Parents in a Florida school district are fuming after learning officials failed to ask permission to scan their children's eyes for a high-tech school bus security program.
The Polk County School District claims a series of errors led to the program
moving forward. Parents were told they could opt out — but only after 750 students had had their irises scanned.
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"It sounds like a simple case of "It's better to ask forgiveness than permission," said Connie Turlington, whose 11-year-old son's eyes were scanned at the Davenport School of the Arts.
Even the interim school superintendent at the time, John Stewart, says he didn't know about the program until it was too late. District administrator Rob Davis admits his office emailed principals in the central-Florida district too late for letters go out to the parents in time.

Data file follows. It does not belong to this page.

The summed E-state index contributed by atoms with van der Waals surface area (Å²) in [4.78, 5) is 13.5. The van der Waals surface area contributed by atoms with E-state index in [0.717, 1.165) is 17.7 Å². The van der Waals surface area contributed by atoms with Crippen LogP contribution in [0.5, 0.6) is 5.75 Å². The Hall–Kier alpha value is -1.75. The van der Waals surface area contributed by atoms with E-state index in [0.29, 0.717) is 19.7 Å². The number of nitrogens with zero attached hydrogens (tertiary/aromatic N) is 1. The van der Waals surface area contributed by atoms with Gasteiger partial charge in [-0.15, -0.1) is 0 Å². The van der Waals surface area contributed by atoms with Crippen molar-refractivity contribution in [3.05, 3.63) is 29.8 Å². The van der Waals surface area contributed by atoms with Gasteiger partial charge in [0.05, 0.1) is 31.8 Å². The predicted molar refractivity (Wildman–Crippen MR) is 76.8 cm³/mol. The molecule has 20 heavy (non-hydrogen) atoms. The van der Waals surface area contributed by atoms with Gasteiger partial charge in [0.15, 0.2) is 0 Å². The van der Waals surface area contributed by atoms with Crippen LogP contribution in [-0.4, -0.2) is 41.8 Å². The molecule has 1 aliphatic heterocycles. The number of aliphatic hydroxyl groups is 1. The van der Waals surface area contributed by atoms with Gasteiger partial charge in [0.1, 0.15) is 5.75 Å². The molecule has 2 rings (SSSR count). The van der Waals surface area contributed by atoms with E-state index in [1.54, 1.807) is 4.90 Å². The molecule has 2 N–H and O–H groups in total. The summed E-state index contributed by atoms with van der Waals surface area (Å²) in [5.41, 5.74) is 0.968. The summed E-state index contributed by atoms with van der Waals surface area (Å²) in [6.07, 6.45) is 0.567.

The company doing the scanning, Stanley Convergent Security Solutions, started the scans before a contract had been signed, The Ledger reports.
"It was almost a comedy of errors," School Board attorney Wes Bridges said.
The company says it deleted the information it gathered from students, but parents say they still worry, saying nothing is ever really deleted from the Internet.
The district is no longer considering iris scans after the parents' protests, said Davis, but many parents believe the district's change of heart is coming too late.
"They have no concept of what they've done here," April Serrano, the mother of an 8-year-old, said. "I feel like my son's civil rights were violated."
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